At a time many Nigerians are grumbling about the increase in electricity tariff, commissioners and members of the board of the Nigerian Electricity Regulatory Commission (NERC), have illegally paid themselves billions as salaries, severance entitlements and to purchase exotic cars, which were allegedly registered in their names, PREMIUM TIMES has learnt.
The decisions of the commissioners are in clear violations of the extant regulations such as the Procurement Act 2007 and the Electric Power Sector Reform Act 2005.
PREMIUM TIMES is in possession of a petition sent to the Economic and Financial Crimes Commission by a concerned individual, who did not want to be named, with details of the illegal jumbo payments.
James Momoh, the immediate past chairperson of the commission, confirmed that the payments were indeed made, adding that the decision was jointly taken by the board.
NERC was established in October 2005 after the enactment of the Electric Power Sector Reform Act 2005. The commission’s mandate includes licensing, determining operating codes and standards, establishing customer rights and obligations and setting cost reflective of industry tariffs.
The agency, by law, is funded through 1.5 per cent of charges paid to the distribution companies by electricity customers.
But since its establishment, the agency has been mired in financial scandals.
Its first board, led by Ransome Owan, was dissolved in 2008 over an allegation of corruption. An administrator was appointed to head the commission until 2010 before a new board led by Sam Amadi was constituted.
However, the Mr Amadi-led board was also accused of illegally allocating huge sums as severance packages for the board members, among other allegations. The allegations were denied by Mr Amadi.
According to the petitioner, the seven commissioners of NERC recently paid N75 million each to themselves amounting to a total sum of N525 million for the purchase of exotic cars. The cars were also registered in their names.
Earlier in 2018, the board, through its supervising ministry, submitted a memo to President Muhammadu Buhari through the Federal Executive Council (FEC) to seek approval for the purchase of sport utility vehicles (Toyota Land Cruiser) for its seven commissioners to the tune of N450 million.
Irked by what was described as an insensitive request, the FEC reportedly rejected the request and advised the agency to patronise Innoson Vehicle Manufacturing Company Limited, a local vehicle manufacturing company that is based in Anambra State.
Dissatisfied with the president’s decision, the board reportedly circumvented the directive by paying each of the commissioners N75 million.
According to the petitioner and other sources, the money was then used by the commissioners to import sport utility vehicles from the United Arab Emirates (UAE), while other sedan vehicles were purchased from other unidentified sources.
The petition reads in part; “From these monies, six exotic and expensive jeeps were bought from Dubai, the United Arab Emirates and seven utility vehicles from various sources with each commissioner having one SUV jeep and another sedan vehicle, while the chairman only bought a sedan, having inherited upon resumption, a newly acquired SUV as his operational vehicle.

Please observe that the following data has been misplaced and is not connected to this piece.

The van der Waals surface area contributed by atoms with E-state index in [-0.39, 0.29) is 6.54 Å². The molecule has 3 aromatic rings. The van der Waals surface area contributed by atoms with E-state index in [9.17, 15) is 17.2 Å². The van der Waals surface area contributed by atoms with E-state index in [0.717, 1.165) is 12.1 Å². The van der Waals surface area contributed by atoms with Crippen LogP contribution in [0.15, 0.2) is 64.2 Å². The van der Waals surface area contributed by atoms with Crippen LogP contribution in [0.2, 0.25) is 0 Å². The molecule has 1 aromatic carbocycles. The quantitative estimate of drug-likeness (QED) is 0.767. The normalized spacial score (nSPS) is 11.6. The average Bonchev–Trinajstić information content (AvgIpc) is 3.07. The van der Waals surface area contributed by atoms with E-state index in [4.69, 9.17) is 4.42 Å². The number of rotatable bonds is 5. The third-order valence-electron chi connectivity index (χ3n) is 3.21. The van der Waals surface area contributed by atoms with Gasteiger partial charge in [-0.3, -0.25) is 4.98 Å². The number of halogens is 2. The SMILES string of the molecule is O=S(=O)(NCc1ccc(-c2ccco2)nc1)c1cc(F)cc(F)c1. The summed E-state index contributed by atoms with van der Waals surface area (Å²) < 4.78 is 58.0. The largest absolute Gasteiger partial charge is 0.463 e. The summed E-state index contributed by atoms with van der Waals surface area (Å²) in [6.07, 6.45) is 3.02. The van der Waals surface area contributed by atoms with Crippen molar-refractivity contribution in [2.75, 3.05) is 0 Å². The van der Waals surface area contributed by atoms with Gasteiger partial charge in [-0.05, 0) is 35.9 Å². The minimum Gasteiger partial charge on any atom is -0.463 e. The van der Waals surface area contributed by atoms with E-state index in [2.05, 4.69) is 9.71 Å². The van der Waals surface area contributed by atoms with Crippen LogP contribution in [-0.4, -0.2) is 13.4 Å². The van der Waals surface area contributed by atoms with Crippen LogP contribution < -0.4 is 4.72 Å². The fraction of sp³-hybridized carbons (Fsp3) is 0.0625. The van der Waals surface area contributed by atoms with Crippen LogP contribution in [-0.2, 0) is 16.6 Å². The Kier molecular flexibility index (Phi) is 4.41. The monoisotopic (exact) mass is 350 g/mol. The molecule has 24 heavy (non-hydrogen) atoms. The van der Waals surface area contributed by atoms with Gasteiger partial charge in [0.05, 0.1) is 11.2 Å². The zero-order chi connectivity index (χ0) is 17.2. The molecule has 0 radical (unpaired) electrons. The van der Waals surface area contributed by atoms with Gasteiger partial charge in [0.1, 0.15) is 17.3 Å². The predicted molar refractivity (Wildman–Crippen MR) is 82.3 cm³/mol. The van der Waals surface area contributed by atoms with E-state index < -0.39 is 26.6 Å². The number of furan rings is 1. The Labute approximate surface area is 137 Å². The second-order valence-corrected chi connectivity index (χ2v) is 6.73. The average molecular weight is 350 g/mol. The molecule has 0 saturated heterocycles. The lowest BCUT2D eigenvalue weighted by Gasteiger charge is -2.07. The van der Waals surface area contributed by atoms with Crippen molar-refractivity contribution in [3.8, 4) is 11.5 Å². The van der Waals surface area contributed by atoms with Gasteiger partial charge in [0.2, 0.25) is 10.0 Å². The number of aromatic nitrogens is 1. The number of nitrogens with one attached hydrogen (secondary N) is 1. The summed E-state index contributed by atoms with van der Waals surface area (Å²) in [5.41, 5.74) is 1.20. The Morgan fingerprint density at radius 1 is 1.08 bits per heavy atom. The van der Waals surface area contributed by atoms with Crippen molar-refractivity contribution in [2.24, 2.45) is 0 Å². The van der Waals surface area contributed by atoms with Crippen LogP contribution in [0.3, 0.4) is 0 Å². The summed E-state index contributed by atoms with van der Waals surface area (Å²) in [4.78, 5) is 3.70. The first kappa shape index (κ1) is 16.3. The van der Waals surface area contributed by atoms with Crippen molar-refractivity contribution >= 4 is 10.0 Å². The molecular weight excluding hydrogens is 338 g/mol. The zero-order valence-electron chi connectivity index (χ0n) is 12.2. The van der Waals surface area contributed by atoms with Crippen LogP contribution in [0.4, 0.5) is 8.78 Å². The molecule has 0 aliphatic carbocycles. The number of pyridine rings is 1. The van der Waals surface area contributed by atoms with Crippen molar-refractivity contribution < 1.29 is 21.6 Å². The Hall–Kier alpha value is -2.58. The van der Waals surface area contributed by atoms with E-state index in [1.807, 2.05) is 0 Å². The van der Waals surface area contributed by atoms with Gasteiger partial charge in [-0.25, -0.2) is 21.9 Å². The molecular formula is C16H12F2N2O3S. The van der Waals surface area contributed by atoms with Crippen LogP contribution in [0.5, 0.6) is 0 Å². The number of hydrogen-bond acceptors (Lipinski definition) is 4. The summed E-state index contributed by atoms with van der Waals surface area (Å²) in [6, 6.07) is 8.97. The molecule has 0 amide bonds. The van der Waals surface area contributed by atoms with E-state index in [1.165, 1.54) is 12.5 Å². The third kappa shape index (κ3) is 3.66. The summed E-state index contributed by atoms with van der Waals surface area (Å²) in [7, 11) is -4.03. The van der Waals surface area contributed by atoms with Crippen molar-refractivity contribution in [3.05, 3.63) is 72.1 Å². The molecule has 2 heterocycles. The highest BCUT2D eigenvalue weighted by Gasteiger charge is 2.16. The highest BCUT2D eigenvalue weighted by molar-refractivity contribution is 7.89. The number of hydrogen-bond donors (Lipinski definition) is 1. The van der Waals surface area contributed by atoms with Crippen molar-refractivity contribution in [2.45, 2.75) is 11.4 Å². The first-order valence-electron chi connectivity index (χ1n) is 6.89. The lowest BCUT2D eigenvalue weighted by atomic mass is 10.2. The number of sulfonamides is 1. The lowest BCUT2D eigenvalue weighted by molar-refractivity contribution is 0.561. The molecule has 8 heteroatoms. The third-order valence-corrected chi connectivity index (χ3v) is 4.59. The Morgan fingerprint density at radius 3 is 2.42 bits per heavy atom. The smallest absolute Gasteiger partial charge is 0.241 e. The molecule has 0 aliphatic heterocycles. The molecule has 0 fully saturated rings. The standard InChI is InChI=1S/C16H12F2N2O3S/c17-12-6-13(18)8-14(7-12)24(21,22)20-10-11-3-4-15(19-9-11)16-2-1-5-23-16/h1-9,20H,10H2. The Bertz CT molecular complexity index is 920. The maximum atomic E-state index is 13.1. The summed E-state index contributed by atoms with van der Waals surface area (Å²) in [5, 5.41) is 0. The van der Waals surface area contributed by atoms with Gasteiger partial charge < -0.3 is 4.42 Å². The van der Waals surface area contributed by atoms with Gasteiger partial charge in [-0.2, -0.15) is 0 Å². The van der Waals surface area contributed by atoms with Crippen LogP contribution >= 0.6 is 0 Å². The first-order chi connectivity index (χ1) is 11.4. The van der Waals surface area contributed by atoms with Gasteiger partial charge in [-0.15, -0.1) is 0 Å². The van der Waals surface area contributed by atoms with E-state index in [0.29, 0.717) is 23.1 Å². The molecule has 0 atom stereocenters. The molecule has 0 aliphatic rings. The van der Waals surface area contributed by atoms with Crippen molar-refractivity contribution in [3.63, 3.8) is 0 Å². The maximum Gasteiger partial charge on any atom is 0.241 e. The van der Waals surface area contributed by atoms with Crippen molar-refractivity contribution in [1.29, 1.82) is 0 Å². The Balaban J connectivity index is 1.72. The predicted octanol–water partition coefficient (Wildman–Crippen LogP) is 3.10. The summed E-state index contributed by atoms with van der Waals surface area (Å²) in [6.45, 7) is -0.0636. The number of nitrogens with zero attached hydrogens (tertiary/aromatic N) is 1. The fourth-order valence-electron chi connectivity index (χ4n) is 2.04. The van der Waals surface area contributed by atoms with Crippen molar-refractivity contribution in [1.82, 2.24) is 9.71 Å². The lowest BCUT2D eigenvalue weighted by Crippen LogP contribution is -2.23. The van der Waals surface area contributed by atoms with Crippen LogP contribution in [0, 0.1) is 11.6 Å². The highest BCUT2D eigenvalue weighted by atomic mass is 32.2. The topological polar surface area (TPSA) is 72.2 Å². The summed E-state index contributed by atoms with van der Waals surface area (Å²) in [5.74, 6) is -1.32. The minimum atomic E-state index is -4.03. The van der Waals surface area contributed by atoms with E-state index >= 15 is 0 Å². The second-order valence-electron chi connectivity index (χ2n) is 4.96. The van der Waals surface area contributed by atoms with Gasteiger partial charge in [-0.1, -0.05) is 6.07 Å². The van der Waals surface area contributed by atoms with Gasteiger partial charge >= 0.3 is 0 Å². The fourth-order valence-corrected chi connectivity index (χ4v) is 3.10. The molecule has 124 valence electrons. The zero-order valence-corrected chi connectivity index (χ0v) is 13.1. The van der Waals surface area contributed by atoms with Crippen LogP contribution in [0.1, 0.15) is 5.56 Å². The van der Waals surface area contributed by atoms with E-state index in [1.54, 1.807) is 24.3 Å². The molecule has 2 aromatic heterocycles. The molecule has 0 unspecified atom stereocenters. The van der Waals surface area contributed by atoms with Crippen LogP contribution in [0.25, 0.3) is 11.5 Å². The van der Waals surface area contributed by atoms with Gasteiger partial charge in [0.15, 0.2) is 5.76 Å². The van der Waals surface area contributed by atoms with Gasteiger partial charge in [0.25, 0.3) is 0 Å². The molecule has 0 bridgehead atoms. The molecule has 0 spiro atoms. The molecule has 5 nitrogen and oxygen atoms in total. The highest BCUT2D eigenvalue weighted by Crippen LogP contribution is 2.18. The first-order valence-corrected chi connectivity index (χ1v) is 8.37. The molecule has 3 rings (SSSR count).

“All procured vehicles were bought and registered in the names of these commissioners despite the fact that they had, from inception, allocated to themselves, the best of the commission’s SUV and other cars as operational vehicles, fully maintained by the commission, inclusive of attached drivers by the commission for close to 42 months.”
The petitioner added that the vehicles were bought less than 16 months to the end of the tenure of the commissioners and that the process did not follow the Public Procurement Act.
“The intent of this fraudulent and brazen act of the seven commissioners is to go with these highly-priced vehicles upon the expiration of their tenure in 16 months’ time,” the petition further noted.
According to Section 19 (a) of the Procurement Act 2007 “Subject to regulations as may from time to time be made by the public procurement bureau, under the direction of Council, a procuring entity shall, in implementing its procurement plans: (a) advertise and solicit for bids in adherence to this Act and guidelines as may be issued by the Bureau from time to time.”
In a manner similar to its predecessor, the current board of the agency has also allegedly approved the payment of huge sums to the commissioners as severance packages even while its tenure is far from ending.
According to the petition, the illegal increase in the salaries of the commissioner amounting to about 200 per cent of the approved scale by the National Salaries, Incomes and Wages Commission, has further increased what each of the commissioners budgeted for themselves as severance package.
“The current remuneration of the commissioners of NERC is also against the directives of the house committee on power as shown in the attached report. The commissioners also approved and paid themselves a humongous sum as Covid-19 palliative and special duties allowance with total disregards to the same section of the Act,” the petitioner wrote.
According to the report referred to by the petitioner, the chairperson of the NERC board currently earns an annual income of N83.4 million as against N59.9 million approved by the wages commission.
Arbitrary salary increase/ Appointment of aides